Duplicity and disguise

Reasons for disguise

In The Taming of the Shrew, many characters employ disguise in order to further their own schemes, generally by duplicitous means:
  • Lucentio becomes Cambio, and Hortensio, Litio, in order to get around Baptista’s embargo on Bianca
  • Tranio becomes ‘Lucentio’ so as to knock out the rival suitors
  • The pedant becomes ‘Vincentio’ in order to (as he believes) save his own skin from military aggression
  • Bianca acts the submissive innocent in front of her father, yet enjoys wielding power over her suitors and acts autonomously in her choice of partner
  • From Hortensio’s reaction, we can assume that the Widow is all ‘kindness’ to her suitor until the knot is tied, after which she reveals her true colours.

Comedic value

The disguises of Lucentio, Hortensio and Tranio are comic devices which not only further the plot but also reveal their own characters and expose the motivation or moral compass of those around them. They also provide the opportunity for much ingenuity and wit as the disguised characters sustain their alter-ego throughout much of the play. There is much humour when more simple characters such as Gremio or Baptista are gulled by them. This is in the same vein as the way in which Christopher Sly is gulled by the Lord, his attendants and the male actor who dresses up as his ‘wife’.

The dangers of disguise

There are also more serious aspects of disguise which Shakespeare plays on in his drama:
  • The Pedant’s (apparently serious) usurpation of Vincentio’s status results in a genuine threat to the generous old man
  • Both Lucentio and Bianca’s relationships with their fathers suffer because of the duplicity that was occasioned by disguise and subterfuge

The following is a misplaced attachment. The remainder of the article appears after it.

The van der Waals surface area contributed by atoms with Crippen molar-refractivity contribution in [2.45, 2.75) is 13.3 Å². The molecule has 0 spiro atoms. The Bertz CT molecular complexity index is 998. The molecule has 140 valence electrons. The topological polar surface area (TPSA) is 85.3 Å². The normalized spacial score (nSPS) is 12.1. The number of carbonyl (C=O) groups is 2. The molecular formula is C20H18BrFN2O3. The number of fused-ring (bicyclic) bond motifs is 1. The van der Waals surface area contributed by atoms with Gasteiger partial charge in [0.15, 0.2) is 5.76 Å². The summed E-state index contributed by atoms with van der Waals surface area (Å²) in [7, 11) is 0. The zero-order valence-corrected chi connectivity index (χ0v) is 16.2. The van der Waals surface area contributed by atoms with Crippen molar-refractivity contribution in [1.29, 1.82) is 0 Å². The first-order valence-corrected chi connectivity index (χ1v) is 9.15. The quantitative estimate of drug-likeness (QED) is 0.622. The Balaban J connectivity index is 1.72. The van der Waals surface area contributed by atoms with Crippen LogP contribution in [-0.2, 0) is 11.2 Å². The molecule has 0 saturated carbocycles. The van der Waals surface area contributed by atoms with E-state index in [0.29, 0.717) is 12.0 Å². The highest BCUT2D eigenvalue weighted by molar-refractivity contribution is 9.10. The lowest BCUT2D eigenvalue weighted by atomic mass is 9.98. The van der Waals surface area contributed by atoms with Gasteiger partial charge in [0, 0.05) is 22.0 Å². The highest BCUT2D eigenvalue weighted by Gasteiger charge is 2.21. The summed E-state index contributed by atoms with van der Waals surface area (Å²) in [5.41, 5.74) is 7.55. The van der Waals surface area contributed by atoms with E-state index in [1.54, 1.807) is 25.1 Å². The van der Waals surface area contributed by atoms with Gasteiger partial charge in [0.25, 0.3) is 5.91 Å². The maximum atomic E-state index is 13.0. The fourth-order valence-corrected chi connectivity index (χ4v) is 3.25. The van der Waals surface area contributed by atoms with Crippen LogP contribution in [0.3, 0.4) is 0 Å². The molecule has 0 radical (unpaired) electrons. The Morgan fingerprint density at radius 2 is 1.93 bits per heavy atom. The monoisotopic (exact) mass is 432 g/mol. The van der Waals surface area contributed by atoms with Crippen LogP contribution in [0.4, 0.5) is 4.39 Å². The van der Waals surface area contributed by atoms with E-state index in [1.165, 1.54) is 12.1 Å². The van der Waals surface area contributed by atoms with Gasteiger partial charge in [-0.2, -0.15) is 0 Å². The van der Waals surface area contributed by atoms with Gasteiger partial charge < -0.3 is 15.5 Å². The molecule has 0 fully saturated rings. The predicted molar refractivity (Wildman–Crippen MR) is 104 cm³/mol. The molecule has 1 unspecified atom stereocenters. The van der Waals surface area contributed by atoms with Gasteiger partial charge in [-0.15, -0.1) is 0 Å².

• The pleasing exterior which hides a selfish heart is a reality which is dangerously seductive and capable of leading a person into errors of judgement and character – as the audience fears has happened for the husbands of Bianca and the Widow.
The duplicity that accompanies deception would be recognised by Shakespeare’s audience as an attribute of the devil who Christians believe lies and disguises himself as an angel of light in order to entice people away from God (see 2 Corinthians 11:14). While The Taming of the Shrew is a comedy which uses disguise and duplicity for comic purposes, the underlying idea of the dangers of deception is not far from the surface.

Petruchio’s motives

Petruchio assumes a disguise for a different motive. When he arrives at his own wedding dressed as a madman, it is not in order to cheat anyone but is part of his plan to tame Katherina. Just as Sly is disorientated from his habitual behaviour, so Petruchio is aiming to free Katherina from the constraints of her perceived persona as a ‘shrew’. He wants her to recognise the reality of a relationship with him, rather than habitually chafing against the social constraints of her culture: ‘To me she’s married, not unto my clothes.’ (Act 3 Scene 2). By destabilising her expectations he reduces the opportunity for her to display her usual behaviour, as well as increasing onlookers’ sympathy for her by being more outrageous in his behaviour and appearance than she is.
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